www.flickr.com
Click here to access this blog in a mobile version.

23 January 2012

The Future Belongs to the Curious

This morning I read a post by Ewan McIntosh, titled "Design Thinking 2: Immersion - don't give students a problem to solve..."

I immediately thought about our upcoming Exhibition with the Senior Primary Class at ISOCS, and the conversations some of us have been having about its structure, guidance and format.

Here are the 3 videos included in the post, along with 2 others that are part of the Brisbane Design Thinking series. Some of them may look like they're aimed at teachers, but watch them with the understanding that we are all teachers, and we are all learners.


The Future Belongs to the Curious from Skillshare on Vimeo.
From the moment we open our eyes it fuels our existence. We are on a mission to remind everyone to never lose your sense of curiosity or wonder. Long live learning!


Uploaded by TEDxTalks on Nov 18, 2011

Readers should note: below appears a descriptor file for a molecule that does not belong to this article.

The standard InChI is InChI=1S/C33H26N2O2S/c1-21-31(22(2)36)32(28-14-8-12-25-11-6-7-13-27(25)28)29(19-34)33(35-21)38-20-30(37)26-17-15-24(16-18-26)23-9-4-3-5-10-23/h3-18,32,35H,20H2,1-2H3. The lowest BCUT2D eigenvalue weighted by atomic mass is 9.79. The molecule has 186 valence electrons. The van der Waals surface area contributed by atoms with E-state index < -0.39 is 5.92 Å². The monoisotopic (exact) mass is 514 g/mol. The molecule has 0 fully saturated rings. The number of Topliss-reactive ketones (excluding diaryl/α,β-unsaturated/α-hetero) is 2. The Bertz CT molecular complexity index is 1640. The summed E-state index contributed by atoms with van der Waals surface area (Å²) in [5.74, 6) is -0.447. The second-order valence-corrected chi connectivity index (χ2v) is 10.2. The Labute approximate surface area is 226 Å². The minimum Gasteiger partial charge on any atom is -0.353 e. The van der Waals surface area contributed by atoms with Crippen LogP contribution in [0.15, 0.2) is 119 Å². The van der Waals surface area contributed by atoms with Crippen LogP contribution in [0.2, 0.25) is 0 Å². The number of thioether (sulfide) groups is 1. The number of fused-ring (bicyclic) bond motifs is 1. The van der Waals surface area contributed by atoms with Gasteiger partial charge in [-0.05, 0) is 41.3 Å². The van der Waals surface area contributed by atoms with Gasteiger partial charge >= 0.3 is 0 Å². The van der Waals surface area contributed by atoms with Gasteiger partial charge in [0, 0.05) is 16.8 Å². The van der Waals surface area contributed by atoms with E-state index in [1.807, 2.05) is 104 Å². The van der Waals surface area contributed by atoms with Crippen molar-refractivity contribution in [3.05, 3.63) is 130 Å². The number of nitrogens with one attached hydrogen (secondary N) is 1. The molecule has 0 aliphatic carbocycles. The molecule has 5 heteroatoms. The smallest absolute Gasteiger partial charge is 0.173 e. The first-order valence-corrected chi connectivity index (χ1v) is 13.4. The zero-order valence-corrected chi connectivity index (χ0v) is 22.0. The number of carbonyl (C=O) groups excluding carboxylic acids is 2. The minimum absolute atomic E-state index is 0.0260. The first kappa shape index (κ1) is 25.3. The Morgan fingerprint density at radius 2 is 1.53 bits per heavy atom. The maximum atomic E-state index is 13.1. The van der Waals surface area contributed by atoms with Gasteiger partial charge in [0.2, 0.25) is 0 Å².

Ewan McIntosh is CEO of NoTosh Limited, a startup that works with creative industries on the one hand, and then takes the processes, attitudes and research gained from working on those projects to the world of education, providing schools, districts and Governments all around the world with ideas, inspiration and research on how to better engage teens. Ewan and his team are all about engaging people, whether they're voters, customers or kids in a classroom.




Design Thinking Brisbane from Danielle Carter on Vimeo.
Introduction Video on Design Thinking in School- working with Ewan McIntosh and Tom Barrett on action learning project 2011.



Immersion from Danielle Carter on Vimeo.
First stage in design thinking process.



Synthesis from Danielle Carter on Vimeo.
The second stage in the Design Thinking process.


"The key to success, and the differentiator compared to other problem-based learning approaches? Students, not teachers, work out the challenge they want to solve." (link)


This is a hot topic in the PYP Exhibition world. What would our Exhibition be like if the students planned it all?  Would the allowed  6 weeks be enough time (and what could we do if it wasn't)? What might such an Exhibition look like? How would we record it?